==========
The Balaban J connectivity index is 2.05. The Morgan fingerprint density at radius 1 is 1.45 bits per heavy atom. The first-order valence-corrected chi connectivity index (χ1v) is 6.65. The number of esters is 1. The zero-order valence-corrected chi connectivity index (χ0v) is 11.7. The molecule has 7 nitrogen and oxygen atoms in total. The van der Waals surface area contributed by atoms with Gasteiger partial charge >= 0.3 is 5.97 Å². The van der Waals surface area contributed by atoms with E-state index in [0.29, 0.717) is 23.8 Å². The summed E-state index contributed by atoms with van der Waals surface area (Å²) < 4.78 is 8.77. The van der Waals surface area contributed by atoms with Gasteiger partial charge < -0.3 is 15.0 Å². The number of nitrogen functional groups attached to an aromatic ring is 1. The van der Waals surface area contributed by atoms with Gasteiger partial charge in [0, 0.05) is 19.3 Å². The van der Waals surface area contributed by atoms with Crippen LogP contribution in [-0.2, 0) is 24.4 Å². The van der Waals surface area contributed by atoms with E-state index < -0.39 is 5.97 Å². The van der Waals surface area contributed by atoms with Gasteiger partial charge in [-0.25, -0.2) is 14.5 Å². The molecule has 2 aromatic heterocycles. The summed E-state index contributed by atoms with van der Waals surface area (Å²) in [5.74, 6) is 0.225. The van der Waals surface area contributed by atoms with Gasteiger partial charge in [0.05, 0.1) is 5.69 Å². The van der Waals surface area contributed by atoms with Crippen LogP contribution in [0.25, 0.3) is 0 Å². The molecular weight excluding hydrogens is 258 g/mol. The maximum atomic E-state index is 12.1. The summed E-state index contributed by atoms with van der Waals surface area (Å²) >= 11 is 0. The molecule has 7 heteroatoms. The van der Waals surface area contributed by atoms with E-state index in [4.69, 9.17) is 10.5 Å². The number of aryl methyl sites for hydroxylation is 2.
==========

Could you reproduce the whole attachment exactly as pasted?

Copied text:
The Balaban J connectivity index is 2.05. The Morgan fingerprint density at radius 1 is 1.45 bits per heavy atom. The first-order valence-corrected chi connectivity index (χ1v) is 6.65. The number of esters is 1. The zero-order valence-corrected chi connectivity index (χ0v) is 11.7. The molecule has 7 nitrogen and oxygen atoms in total. The van der Waals surface area contributed by atoms with Gasteiger partial charge >= 0.3 is 5.97 Å². The van der Waals surface area contributed by atoms with E-state index in [0.29, 0.717) is 23.8 Å². The summed E-state index contributed by atoms with van der Waals surface area (Å²) < 4.78 is 8.77. The van der Waals surface area contributed by atoms with Gasteiger partial charge < -0.3 is 15.0 Å². The number of nitrogen functional groups attached to an aromatic ring is 1. The van der Waals surface area contributed by atoms with Gasteiger partial charge in [0, 0.05) is 19.3 Å². The van der Waals surface area contributed by atoms with Crippen LogP contribution in [-0.2, 0) is 24.4 Å². The van der Waals surface area contributed by atoms with E-state index < -0.39 is 5.97 Å². The van der Waals surface area contributed by atoms with Gasteiger partial charge in [-0.25, -0.2) is 14.5 Å². The molecule has 2 aromatic heterocycles. The summed E-state index contributed by atoms with van der Waals surface area (Å²) in [5.74, 6) is 0.225. The van der Waals surface area contributed by atoms with Gasteiger partial charge in [0.05, 0.1) is 5.69 Å². The van der Waals surface area contributed by atoms with Crippen LogP contribution in [0.25, 0.3) is 0 Å². The molecular weight excluding hydrogens is 258 g/mol. The maximum atomic E-state index is 12.1. The summed E-state index contributed by atoms with van der Waals surface area (Å²) >= 11 is 0. The molecule has 7 heteroatoms. The van der Waals surface area contributed by atoms with E-state index in [4.69, 9.17) is 10.5 Å². The number of aryl methyl sites for hydroxylation is 2.